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China's central bank joins cross-border digital currency pilot

Alun John
·2 min read
People wearing face masks walk past the headquarters of PBOC, where the Chinese national flag flies at half mast

By Alun John

HONG KONG (Reuters) - China's central bank will join a project looking at using central bank digital currencies (CBDC) for cross-border payments, the Bank of International Settlements said on Tuesday.

CBDCs are like banknotes or coins, and give holders a direct claim on the central bank, potentially leapfrogging commercial banks.

The People's Bank of China (PBOC) has its own domestic CBDC project, the e-CNY, one of the most advanced initiatives of its kind in the world, in which real-life trials took place in several major cities.

Observers globally are watching the e-CNY closely, interested in both lessons they can learn and whether and how the PBOC tries to use it to internationalise the yuan, a long- standing ambition of Chinese authorities.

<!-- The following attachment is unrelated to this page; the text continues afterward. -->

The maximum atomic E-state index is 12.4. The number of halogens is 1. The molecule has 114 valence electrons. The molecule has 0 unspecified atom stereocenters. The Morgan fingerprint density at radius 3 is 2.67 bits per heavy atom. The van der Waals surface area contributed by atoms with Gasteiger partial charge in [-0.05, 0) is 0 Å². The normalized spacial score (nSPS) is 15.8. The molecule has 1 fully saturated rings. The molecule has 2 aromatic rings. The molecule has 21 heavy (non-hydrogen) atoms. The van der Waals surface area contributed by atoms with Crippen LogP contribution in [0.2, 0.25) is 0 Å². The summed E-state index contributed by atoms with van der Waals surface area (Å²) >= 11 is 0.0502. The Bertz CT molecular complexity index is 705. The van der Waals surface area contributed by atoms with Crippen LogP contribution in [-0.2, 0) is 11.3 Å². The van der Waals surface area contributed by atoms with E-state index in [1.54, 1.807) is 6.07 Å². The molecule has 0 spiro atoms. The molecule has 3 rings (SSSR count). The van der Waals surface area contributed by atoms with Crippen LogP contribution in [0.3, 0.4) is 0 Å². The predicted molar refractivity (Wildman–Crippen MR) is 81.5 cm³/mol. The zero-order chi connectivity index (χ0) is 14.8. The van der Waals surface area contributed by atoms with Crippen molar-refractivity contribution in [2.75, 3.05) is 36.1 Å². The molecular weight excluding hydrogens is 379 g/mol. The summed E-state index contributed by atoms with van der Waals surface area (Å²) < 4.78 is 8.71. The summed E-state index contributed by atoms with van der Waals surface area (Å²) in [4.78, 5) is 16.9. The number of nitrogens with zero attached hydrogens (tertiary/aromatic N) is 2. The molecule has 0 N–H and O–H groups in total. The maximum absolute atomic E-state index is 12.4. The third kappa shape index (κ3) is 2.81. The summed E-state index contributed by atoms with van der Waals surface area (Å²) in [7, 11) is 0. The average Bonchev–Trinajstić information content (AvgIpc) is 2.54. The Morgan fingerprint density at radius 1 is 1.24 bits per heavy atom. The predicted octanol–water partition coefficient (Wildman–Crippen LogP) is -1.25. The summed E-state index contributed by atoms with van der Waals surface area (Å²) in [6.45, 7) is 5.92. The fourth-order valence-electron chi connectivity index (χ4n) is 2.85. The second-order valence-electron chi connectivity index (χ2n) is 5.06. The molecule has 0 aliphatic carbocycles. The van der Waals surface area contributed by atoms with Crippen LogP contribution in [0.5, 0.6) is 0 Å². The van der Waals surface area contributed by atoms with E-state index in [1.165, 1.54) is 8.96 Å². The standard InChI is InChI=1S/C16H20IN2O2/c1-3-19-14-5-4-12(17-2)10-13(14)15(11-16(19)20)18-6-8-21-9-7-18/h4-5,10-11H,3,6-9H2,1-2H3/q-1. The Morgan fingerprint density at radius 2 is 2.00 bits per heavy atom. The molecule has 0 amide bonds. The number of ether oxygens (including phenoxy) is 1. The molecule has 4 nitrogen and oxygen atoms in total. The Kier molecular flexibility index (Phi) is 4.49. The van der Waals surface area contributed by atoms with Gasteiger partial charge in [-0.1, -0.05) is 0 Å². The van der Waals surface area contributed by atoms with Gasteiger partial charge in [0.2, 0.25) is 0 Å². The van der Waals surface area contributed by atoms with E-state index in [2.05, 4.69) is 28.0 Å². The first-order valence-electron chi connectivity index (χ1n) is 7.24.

Tuesday's statement said the PBOC's Digital Currency Institute will join the multiple CBDC Bridge initiative currently run by the BIS and the Hong Kong and Thai central banks.

The project aims to develop a process for real-time cross-border foreign-exchange payments on distributed ledger technology, which underpins cryptocurrencies such as bitcoin.

The Hong Kong Monetary Authority (HKMA) and Bank of Thailand last year developed a prototype allowing banks in the two countries to use a CBDC to transfer funds and make payments between themselves.

Major blockchain developer ConsenSys said last year it is working on the implementation phase of that programme.

The expanded programme, which the Central Bank of the United Arab Emirates has also joined, hopes to "pave the way for the securities exchanges, banks and corporates from multiple jurisdictions to make payments across borders and different time zones," the HKMA said on Tuesday.

Central banks representing one-fifth of the world’s population are likely to issue their own digital currencies in the next three years, according to a survey published last month by the BIS.

(Reporting by Alun John, editing by Larry King)